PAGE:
Casino and resort company Las Vegas Sands Corporation is considering selling its Las Vegas assets for $6 billion, a company representative said.
On October 26th, Las Vegas Sands’ SVP for Global Communications and Corporate Affairs Ron Reese confirmed that “very early discussions” about a potential sale have already taken place, but nothing has been finalized.
Sands’ properties in Las Vegas include The Venetian, The Palazzo, and the Sands Expo and Convention Center. The company also partnered with The Madison Square Garden Company (MSG) for the construction of the MSG Sphere, a 17,500-seat music and entertainment arena that is set to open in 2023.
The potential sale comes as Las Vegas’ gambling industry continues to struggle amid the COVID-19 pandemic.
On October 21st, Sands reported an 82 percent drop in net revenue for the third quarter year-on-year, from $3.3 billion in the third quarter of 2019 to just $586 million in 2020.
In August, credit rating agency Fitch Ratings changed its outlook on Sands from “stable” to “negative,” saying that near-term prospects for the company’s business in Las Vegas were “dim” and “lackluster.”
Betting on Asia
Sands’ exit from the US market would allow it to focus entirely on Asia, where its more lucrative properties are located.
In its filings with the US Securities and Exchange Commission, the company said its Macau properties generated a combined revenue of $152 million in the third quarter, while its lone property in Singapore, the Marina Bay Sands, reported $281 million. Its Las Vegas properties, meanwhile, contributed just $152 million.
In an earnings call last October, Sands’ founder, chairman, and CEO Sheldon Adelson emphasized the company’s continued commitment to the Asian market, which is expected to see a faster recovery from the pandemic.
Adelson was particularly optimistic about Macau, which he believes has the potential to be one of the world’s greatest business and leisure tourism destinations. He also said the company welcomes the opportunity to “invest billions of digital investment dollars” and extend its contributions to Macau’s diversification and evolution.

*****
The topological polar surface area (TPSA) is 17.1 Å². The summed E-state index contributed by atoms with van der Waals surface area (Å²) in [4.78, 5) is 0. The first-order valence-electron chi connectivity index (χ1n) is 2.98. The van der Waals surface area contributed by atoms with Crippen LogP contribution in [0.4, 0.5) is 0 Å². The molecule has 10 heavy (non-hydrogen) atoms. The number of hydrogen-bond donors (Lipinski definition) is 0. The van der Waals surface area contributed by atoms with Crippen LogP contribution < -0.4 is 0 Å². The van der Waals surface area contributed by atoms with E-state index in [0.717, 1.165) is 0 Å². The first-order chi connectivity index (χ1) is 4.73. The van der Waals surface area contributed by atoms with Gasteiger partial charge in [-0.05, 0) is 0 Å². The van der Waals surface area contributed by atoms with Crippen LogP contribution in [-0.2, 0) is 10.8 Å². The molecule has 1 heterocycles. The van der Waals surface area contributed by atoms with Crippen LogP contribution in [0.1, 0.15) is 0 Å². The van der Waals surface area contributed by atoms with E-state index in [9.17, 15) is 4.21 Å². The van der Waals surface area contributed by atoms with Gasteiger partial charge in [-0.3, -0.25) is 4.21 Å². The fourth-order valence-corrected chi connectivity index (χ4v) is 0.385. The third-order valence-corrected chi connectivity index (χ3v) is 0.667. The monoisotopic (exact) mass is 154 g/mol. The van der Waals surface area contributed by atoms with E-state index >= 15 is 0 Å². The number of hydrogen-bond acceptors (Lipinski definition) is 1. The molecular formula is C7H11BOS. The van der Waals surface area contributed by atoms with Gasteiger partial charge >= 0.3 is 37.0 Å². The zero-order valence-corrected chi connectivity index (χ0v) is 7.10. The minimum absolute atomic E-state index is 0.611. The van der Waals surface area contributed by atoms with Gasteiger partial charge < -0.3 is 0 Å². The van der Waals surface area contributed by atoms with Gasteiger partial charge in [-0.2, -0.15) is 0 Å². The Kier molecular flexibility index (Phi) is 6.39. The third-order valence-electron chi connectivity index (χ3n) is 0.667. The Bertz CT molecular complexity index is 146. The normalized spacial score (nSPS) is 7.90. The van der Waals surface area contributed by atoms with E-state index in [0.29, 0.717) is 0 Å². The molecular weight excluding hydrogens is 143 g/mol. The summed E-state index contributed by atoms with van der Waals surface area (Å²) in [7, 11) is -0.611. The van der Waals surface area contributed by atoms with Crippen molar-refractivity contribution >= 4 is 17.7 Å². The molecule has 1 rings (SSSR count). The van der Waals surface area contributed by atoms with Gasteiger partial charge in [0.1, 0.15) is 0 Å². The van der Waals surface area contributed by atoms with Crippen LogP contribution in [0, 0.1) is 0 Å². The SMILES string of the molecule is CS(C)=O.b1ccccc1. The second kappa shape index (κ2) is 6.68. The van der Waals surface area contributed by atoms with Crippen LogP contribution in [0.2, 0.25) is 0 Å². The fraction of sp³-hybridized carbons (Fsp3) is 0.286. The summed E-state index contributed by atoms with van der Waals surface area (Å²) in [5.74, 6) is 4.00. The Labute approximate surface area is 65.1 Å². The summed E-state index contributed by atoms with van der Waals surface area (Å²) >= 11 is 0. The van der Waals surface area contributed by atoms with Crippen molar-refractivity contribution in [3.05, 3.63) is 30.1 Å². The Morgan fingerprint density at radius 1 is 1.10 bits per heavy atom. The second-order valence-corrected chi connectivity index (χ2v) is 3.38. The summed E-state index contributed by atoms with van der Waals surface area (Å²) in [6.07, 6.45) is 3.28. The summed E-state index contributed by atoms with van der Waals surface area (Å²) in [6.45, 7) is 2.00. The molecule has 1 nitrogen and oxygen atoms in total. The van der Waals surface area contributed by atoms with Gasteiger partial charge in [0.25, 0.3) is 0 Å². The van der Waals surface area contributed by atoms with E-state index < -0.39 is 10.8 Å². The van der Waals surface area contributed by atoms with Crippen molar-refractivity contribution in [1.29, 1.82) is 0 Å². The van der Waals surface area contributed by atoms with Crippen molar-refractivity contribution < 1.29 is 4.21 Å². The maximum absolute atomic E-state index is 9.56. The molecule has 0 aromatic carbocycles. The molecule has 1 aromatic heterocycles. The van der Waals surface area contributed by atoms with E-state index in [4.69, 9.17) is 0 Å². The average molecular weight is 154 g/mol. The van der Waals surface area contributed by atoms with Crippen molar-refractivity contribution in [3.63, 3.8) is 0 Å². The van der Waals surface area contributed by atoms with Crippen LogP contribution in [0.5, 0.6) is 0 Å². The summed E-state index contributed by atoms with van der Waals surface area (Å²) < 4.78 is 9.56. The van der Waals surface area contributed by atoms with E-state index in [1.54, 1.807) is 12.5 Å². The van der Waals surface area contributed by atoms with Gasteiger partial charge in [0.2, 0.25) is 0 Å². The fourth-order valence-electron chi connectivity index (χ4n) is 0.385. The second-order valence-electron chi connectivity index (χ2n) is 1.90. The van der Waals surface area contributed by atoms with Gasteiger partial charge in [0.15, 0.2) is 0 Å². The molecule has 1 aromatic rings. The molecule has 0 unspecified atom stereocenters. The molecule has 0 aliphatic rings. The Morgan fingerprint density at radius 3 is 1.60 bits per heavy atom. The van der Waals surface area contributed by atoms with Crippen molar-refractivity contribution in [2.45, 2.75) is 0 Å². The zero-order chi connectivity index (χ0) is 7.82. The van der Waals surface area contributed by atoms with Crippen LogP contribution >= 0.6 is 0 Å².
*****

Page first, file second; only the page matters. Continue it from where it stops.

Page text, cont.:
In October of 2020, Sands opened the Grand Suites at Four Seasons, adding 289 accommodation units to the Four Seasons Hotel Macau.
The company will also rebrand the four-star Holiday Inn at Sands Cotai Central into a British-themed property called the Londoner, a project that is expected to cost $1.35 billion.
In Singapore, the company will spend around $3.3 billion to build a fourth tower at Marina Bay Sands, along with a 15,000-seat concert arena and additional convention and exhibition space.
Higher returns, long-term growth
Josh Swissman, a founding partner of the gaming and hospitality consulting firm The Strategy Organization, expressed his disbelief at the idea of Sands leaving the Las Vegas market, considering the company’s historical ties to the city.
Macquarie Research gaming analyst Chad Beynon, however, believes now is an interesting time for the company to engage with potential buyers, given additional convention capacity and uncertain demand levels in Las Vegas post-pandemic. He also sees higher returns and long-term growth in Asian markets.
In the October earnings call, Sands’ president and COO Robert Goldstein shared that he expects Las Vegas to have the slowest recovery out of all the company’s markets due to capacity restrictions and limited convention business.
Both The Palazzo and The Venetian rely heavily on group and convention business more than other gaming companies in Las Vegas. This, according to Launch Vegas LLC president and founder Nehme E. Abouzeid, could be the main reason why Sands has been entertaining offers from potential buyers. He added that a vast majority of Sands’ overall corporate revenue is generated in Asia, and that competition within the US market is becoming fierce.
He also shared that Adelson even considered moving Sands’ headquarters to Asia in the past but later changed his mind.
Should the sale of Sands’ Las Vegas properties push through, CBRE’s director of gaming consulting Brent Pirosch said this would highlight COVID-19’s devastating impact on the city. He also pointed out that Las Vegas is going through an evolution as the market reacts to the pandemic and prepares to face new competition. He suspects this is something that will be studied and discussed for decades.